Jerusalem, and I really hope people will be touched by what we’re offering them
with this very special work.”
BARELY 48 hours after the second
performance of Maqam Jerusalem, another highly acclaimed musical event will kick
off in the city. The fourth Piyut Festival will be held from Monday to Thursday,
offering a rich variety of concerts focused on various Jewish liturgical
Beyond the impressive richness of ethnic traditions, this
year’s program is reminiscent of a long-shared love for this kind of music felt
by both Arabs and Jews in Islamic countries for many centuries. For the first
time in this festival, Arab performers – who have preserved traditions from
North Africa and the Iraqi and Persian world – will perform on the same stage as
To highlight this, Harel, the artistic director of the
festival, has chosen to open it with the Arab Orchestra of Nazareth, and Cantor
David Menahem together with Arab singer Maamun Zayud. The theme for this opening
evening will be famous classical Arab performers such as Abdel Wahab and Oum
Kalthoum in the traditions of the piyut (Jewish liturgical poem).
is a homage to this wonderful tradition, which has lasted for centuries among
classical Arab performers and traditional Jewish liturgists, and which seems to
have more aficionados among Israeli Jews than the young generation of Israeli
Arabs,” says Harel.
Asked if this could also be interpreted as a message
of peace, Harel replies that art in general and music – and liturgical music in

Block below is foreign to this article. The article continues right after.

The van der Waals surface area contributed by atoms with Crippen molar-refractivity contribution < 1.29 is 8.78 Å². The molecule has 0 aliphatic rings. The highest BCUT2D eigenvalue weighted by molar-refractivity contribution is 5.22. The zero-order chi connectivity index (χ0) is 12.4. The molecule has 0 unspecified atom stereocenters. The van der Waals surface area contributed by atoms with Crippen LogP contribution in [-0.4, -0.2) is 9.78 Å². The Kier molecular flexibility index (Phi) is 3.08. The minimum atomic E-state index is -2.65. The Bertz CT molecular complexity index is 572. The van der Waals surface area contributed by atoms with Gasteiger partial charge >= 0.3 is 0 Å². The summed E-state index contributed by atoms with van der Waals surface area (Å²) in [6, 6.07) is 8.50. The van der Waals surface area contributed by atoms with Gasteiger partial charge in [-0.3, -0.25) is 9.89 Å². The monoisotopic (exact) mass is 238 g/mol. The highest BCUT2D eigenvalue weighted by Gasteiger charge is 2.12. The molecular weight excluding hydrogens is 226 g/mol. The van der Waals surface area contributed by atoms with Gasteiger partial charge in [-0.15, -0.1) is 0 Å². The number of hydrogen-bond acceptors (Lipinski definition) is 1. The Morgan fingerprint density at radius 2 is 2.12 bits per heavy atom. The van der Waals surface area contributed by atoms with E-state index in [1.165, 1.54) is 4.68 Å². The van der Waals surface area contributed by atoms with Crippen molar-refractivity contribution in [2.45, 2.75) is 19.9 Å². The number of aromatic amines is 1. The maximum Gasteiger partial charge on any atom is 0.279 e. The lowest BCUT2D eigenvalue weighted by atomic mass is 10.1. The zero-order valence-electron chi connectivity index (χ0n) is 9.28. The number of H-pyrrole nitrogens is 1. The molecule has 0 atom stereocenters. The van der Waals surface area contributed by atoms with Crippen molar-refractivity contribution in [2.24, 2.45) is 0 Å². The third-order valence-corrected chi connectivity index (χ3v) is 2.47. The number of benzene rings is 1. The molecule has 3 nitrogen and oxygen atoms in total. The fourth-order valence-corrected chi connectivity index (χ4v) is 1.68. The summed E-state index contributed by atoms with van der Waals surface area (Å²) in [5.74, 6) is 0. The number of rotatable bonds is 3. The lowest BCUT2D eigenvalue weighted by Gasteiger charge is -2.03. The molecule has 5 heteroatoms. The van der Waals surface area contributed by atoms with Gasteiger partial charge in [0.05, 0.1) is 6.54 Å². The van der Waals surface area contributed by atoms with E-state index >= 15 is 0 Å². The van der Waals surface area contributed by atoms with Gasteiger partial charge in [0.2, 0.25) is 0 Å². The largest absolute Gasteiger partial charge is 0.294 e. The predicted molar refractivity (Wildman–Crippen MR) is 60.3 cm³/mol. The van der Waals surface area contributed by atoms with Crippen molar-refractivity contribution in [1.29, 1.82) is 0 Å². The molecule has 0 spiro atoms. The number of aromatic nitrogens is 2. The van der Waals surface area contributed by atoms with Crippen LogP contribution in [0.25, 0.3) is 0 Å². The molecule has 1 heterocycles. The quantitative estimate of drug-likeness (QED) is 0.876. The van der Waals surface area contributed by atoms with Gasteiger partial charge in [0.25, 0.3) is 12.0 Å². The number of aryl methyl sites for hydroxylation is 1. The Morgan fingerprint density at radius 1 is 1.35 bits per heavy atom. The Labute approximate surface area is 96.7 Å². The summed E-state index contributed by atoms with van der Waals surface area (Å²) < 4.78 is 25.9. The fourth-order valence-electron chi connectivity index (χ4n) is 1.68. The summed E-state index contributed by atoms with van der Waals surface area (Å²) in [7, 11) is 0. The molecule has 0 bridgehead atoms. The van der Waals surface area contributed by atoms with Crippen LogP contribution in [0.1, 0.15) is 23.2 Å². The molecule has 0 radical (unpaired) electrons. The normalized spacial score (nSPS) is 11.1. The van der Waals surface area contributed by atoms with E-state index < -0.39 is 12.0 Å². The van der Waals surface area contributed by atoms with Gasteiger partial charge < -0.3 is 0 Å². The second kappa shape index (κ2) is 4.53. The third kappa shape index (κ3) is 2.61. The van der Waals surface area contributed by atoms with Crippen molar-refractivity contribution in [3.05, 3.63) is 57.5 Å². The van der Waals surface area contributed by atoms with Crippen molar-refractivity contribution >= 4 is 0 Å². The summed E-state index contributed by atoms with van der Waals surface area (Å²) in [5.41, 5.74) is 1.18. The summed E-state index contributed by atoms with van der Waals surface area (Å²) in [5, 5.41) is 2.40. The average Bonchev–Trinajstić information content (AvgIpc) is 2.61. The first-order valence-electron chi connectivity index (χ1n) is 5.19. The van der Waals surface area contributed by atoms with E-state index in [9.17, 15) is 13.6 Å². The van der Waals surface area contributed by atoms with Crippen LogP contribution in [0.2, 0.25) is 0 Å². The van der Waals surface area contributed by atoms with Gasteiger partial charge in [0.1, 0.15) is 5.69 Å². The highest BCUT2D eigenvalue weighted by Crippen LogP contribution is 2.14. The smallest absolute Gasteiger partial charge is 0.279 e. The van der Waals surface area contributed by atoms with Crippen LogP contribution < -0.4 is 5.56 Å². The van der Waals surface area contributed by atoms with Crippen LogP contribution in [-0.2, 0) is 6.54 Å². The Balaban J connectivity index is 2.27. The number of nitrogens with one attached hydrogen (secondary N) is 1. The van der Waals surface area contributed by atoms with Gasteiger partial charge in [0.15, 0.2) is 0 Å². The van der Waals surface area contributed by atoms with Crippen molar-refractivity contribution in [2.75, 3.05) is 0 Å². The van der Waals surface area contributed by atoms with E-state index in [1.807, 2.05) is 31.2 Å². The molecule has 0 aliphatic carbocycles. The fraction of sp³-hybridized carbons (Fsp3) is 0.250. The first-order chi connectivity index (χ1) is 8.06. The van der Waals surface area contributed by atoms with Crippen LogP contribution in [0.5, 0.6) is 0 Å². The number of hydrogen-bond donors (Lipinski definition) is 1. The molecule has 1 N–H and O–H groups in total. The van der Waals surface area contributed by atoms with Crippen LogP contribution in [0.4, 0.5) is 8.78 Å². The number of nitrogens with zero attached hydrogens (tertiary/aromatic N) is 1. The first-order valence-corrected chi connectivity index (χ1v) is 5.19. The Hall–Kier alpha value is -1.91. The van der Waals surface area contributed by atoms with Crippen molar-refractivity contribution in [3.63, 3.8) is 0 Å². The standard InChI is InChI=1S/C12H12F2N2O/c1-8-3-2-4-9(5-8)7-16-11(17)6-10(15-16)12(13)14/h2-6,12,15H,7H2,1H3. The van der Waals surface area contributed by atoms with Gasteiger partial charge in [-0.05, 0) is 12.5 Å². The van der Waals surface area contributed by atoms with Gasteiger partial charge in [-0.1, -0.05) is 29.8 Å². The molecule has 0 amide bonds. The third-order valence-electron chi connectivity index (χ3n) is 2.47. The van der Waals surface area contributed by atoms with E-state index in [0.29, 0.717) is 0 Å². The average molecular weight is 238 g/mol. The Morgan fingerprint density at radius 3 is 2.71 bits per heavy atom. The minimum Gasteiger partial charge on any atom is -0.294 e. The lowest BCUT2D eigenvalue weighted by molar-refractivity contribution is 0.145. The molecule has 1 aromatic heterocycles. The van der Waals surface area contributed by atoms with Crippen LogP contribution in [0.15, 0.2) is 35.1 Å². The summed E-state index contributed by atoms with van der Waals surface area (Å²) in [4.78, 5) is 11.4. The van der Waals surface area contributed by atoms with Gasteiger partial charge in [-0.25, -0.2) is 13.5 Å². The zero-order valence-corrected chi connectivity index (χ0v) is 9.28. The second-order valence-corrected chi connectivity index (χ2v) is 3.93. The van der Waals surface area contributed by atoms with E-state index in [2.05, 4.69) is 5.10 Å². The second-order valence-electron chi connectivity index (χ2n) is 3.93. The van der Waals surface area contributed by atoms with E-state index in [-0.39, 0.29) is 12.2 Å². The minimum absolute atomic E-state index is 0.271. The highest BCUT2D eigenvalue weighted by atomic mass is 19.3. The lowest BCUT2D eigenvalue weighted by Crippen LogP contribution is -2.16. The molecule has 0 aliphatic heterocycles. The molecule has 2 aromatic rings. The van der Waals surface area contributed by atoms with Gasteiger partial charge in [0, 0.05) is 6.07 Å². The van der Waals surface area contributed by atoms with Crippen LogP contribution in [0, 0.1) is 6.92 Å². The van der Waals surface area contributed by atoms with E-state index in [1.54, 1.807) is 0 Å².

particular – has a wider message that transcends current reality.
a very natural thing,” says Harel.
“It goes beyond the Israeli-Zionist
narrative, or the emblematic slogans about peace in the region and such. It has
a much deeper meaning: that this culture has always been a shared one and that
it has survived all the obstacles. In my eyes, this is the best and most
important message of peace, this is a true dialogue, held in respect of each
On the opening evening, traditional liturgical Jewish songs,
arranged to classical Arabic melodies, will be performed in both Hebrew and
Arabic by Menahem and Zayud, followed by 11 additional programs at Beit Avi Chai
and other venues in the city. Later that night in the courtyard of Beit Avi
Chai, kanun player and music director Elad Gabai will present, together with the
Musrara Ensemble of the Center for Middle Eastern Classical Music, a program of
piyutim and classical Arab music.
Tuesday will be the day for Psalms
performed according to ancient traditions from Indian and Afghani Jewish
communities, held in the Beit Avi Chai courtyard. This will be followed by a
program of liturgical traditions from the Mediterranean communities of eastern
Turkey, Kurdistan and Crete.
The festival also includes two programs
featuring more contemporary music attached to the liturgical traditions, with
popular singers Kobi Aflalo and Shay Gabso, who will perform in two separate
concerts, respectively: Rock Brings Peace and Songs for You in the Libyan
tradition. Two concerts will feature the Ashkenazi traditions for liturgical
songs, with Nitzan-Chen Raz’el and Jeremy Lockwood from the USA, and saxophonist
Daniel Zamir as special guest.
The Piyut Festival takes place at Beit Avi Chai
from September 10-13. For more details: www.piyut-festival.co.il